The Knee Post Anterior Cruciate Ligament Reconstruction Surgery

1539 Words Oct 24th, 2016 7 Pages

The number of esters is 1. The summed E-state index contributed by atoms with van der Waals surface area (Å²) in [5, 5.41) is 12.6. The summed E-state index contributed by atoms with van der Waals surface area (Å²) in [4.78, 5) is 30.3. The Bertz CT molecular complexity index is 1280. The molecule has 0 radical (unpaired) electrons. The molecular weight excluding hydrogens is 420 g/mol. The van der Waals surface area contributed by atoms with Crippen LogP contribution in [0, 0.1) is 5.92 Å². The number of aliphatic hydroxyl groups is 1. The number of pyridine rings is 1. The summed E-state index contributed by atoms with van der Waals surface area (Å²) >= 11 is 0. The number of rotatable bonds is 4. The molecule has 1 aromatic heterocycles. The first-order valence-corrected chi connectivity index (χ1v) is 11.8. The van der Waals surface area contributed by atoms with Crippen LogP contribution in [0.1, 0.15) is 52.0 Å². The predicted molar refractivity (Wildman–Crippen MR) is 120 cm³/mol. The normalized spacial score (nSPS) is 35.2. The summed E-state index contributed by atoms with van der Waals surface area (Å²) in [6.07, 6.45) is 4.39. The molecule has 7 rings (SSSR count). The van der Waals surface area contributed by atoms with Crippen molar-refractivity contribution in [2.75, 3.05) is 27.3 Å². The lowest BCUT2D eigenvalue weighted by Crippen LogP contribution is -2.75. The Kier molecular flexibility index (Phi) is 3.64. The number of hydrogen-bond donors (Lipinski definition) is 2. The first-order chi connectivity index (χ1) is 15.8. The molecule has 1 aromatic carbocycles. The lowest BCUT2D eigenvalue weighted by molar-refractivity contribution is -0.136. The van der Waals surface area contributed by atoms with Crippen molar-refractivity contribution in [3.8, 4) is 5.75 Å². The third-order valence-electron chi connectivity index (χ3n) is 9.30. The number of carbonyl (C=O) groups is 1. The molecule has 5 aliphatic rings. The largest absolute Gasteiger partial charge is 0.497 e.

Although the efficacy of bracing the knee post-anterior cruciate ligament reconstruction surgery has been widely debated, knee bracing has been regarded as a necessity for protection of the ACL post reconstructive surgery. Functional knee braces are intended to stabilize the knee during rotation, reduce strain on the ACL graft, and are most often seen in in sports that require various, fast direction changes (Paluska & Mckeag , 2000). Typically, the choice of the patient wearing or not wearing a brace post ACLR is decided by the individual physician. A survey of the American Academy of Orthopedic Surgeons in the early 2000s revealed that 62.9% of surgeons recommended a brace during sports participation after ACL reconstruction (Marshall, Gelber, & Spindler, 2016). Numerous studies have been conducted to test the effectiveness of bracing post-ACLR. These studies evaluated the differences between joint movement, muscle strength, function of the knee, and pain. In each study the age, gender, and activity level of the individuals was taken into account, and the participants were equally distributed among the variable groups. Each study evaluated the patient’s performance in relation to bracing or non-bracing. Before returning to play, athletes are required to pass a battery of test with a 90% score or higher. In many cases, this criteria includes four one‐legged hop tests, burst superimposition strength test, Knee Outcome Survey Activities of Daily Living Scale, and a global…

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